Academic journal article Journal of Applied Finance

M&As: The Good, the Bad, and the Ugly

Academic journal article Journal of Applied Finance

M&As: The Good, the Bad, and the Ugly

Article excerpt

M&As should be defined to include joint ventures, alliances and divestitures in addition to mergers and acquisitions. M&As represent a neoclassical theory of how firms seek to enhance their capabilities and resources (the Good). Good M&As are positive net present value external investments. Competing explanations of M&A activities include redistribution theories (the Bad) and behavioral theories (the Ugly). Using our broad definition of M&As we analyze prior literature and present a case study of the defense industry. We find that the neoclassical theory has more explanatory power than the other two competing explanations under our broad definition of M&As. [G33, G34]

Traditionally, mergers and acquisitions (M&As) have been defined to be the purchase of entire companies or specific assets by another company. In more general terms, this implies that a new combination of existing assets is formed. Neoclassical economic theory predicts that the new combination will be more productive than the sum of its parts; hence, synergy gains will be realized. In addition, for the seller to agree to the deal, it must be better off than before the sale (i.e., the seller's new combination of assets is more valuable than its prior combination). Moreover, new combinations of assets are formed through many other contractual arrangements than M&As, as traditionally defined. Joint ventures, for example, combine various assets from two or more separate firms into a completely new organization. Just as in an acquisition, this new combination of assets is thought to have greater value than the sum of its individual parts.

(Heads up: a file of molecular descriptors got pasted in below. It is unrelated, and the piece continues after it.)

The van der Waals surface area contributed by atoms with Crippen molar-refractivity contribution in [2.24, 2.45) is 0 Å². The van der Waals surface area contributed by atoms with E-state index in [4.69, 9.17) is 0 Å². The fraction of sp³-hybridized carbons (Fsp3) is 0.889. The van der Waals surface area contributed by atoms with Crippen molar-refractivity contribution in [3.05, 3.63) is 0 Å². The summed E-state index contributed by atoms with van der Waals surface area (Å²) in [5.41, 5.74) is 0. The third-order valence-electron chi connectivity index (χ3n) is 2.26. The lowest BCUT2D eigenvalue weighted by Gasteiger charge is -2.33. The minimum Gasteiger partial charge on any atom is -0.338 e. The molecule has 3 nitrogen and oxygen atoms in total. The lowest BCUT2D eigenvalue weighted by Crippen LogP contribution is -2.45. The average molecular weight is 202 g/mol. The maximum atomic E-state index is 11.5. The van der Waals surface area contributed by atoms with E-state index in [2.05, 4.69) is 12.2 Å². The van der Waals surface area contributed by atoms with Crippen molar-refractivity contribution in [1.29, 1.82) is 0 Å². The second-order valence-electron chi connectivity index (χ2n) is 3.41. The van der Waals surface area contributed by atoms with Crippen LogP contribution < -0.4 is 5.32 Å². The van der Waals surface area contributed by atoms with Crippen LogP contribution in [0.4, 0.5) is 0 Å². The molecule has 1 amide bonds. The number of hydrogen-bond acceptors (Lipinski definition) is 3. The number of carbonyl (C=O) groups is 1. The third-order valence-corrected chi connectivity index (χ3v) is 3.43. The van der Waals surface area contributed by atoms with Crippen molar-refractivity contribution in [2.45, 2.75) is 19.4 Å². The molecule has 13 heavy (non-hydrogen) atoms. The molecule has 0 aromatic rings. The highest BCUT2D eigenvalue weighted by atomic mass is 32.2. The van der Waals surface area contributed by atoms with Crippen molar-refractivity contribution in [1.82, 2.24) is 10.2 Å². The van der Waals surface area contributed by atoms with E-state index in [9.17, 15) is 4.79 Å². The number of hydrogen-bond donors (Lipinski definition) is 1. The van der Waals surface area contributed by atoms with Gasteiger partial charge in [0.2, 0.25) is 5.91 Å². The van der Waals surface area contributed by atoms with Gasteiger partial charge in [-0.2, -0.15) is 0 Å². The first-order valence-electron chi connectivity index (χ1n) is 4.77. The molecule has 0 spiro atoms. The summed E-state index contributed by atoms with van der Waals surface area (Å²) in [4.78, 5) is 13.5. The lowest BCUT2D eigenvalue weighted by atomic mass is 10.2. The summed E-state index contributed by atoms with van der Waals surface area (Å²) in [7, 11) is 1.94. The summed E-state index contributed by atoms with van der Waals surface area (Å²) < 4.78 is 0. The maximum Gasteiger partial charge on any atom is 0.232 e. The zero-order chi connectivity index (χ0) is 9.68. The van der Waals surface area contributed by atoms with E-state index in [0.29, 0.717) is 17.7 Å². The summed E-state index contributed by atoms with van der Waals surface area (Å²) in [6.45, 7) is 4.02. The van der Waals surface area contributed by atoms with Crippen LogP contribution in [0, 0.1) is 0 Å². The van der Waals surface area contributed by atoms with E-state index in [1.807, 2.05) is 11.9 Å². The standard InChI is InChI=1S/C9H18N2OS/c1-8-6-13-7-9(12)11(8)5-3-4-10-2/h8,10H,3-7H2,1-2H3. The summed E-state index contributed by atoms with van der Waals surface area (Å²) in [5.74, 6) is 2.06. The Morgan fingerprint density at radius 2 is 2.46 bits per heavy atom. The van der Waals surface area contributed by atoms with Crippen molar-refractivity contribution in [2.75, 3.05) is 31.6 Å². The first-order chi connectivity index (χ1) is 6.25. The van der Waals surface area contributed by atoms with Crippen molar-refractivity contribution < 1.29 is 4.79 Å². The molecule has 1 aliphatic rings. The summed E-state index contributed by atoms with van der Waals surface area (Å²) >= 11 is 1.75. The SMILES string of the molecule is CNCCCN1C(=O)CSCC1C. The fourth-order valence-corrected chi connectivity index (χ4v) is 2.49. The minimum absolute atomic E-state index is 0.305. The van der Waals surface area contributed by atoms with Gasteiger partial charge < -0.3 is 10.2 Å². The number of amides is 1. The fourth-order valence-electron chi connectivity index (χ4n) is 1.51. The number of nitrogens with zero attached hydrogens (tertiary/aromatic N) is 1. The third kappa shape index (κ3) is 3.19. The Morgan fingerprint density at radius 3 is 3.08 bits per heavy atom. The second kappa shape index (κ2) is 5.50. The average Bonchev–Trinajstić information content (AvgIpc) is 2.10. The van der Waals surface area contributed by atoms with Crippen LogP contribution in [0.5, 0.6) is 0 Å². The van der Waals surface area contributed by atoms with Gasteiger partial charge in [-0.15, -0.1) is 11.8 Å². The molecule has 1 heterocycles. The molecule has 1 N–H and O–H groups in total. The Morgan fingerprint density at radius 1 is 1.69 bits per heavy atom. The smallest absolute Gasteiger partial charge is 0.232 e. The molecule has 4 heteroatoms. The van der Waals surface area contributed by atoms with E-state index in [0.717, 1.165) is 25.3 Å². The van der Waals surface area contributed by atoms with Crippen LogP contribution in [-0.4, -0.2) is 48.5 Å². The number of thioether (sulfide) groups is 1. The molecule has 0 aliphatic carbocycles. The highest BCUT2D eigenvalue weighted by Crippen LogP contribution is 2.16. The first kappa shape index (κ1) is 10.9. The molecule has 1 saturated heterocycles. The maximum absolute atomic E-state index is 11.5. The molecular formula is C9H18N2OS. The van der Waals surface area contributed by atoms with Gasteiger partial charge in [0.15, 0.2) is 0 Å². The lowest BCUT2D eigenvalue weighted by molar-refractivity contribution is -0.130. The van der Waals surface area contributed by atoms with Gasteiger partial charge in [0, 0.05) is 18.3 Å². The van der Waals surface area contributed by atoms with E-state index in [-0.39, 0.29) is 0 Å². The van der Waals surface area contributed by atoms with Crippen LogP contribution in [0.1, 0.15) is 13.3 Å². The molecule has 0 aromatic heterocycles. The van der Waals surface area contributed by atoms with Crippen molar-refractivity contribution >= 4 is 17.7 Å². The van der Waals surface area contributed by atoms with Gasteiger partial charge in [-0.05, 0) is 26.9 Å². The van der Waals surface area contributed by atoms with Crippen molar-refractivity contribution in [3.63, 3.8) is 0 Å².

Therefore, a better definition of M&As should include mergers, acquisitions, takeovers, tender offers, alliances, joint ventures, minority equity investments, licensing, divestitures, spin-offs, split-ups, carve-outs, leveraged buyouts, reorganizations, restructuring, and recontracting associated with financial distress and other adjustments. Purchases of entire companies or divisions are the most drastic ways in which firms recombine assets to create value, but are not the only ways. Because the other forms of M&As are less severe than mergers, they actually happen much more frequently. Moreover, firms engage in multiple M& A activities over a period of years, with many deals occurring simultaneously. Yet, prior research has focused predominately on purchases of entire companies, with relatively little research into the other forms of M&As, and even less into the interactions between the various forms of M&As and the growth strategy of a firm.

This paper argues that M&As represent a neoclassical theory of how firms seek to enhance their capabilities and resources. Firms engage in internal investments and in M&A programs over a continuing succession of years to strengthen their managerial capabilities and resources in relation to the product-market areas in which they enter and exit over time. Change forces and competitive pressures require adjustments to changing environments and compel these efforts.

We compare the implications of three competing theories of M&As. Specifically, the neoclassical theory (the Good) is compared to two alternative theories of traditional mergers and acquisitions: 1) redistribution (the Bad) and 2) behavioral theories (the Ugly). Through an extensive review of the literature, we examine how well these other theories explain our broader definition of M&As. We test the implications of the three competing theories using data from the top five domestic defense contractors over the period 1990-2004.

The first section presents the neoclassical theory of M&A activities. The second section considers redistribution theories. The third section discusses behavioral theories. In the fourth section, a conceptual framework is set forth. The fifth section concludes.

I. The Neoclassical Theory of M&A Activities

The business rationale for mergers is that they can be positive net present value investments. …

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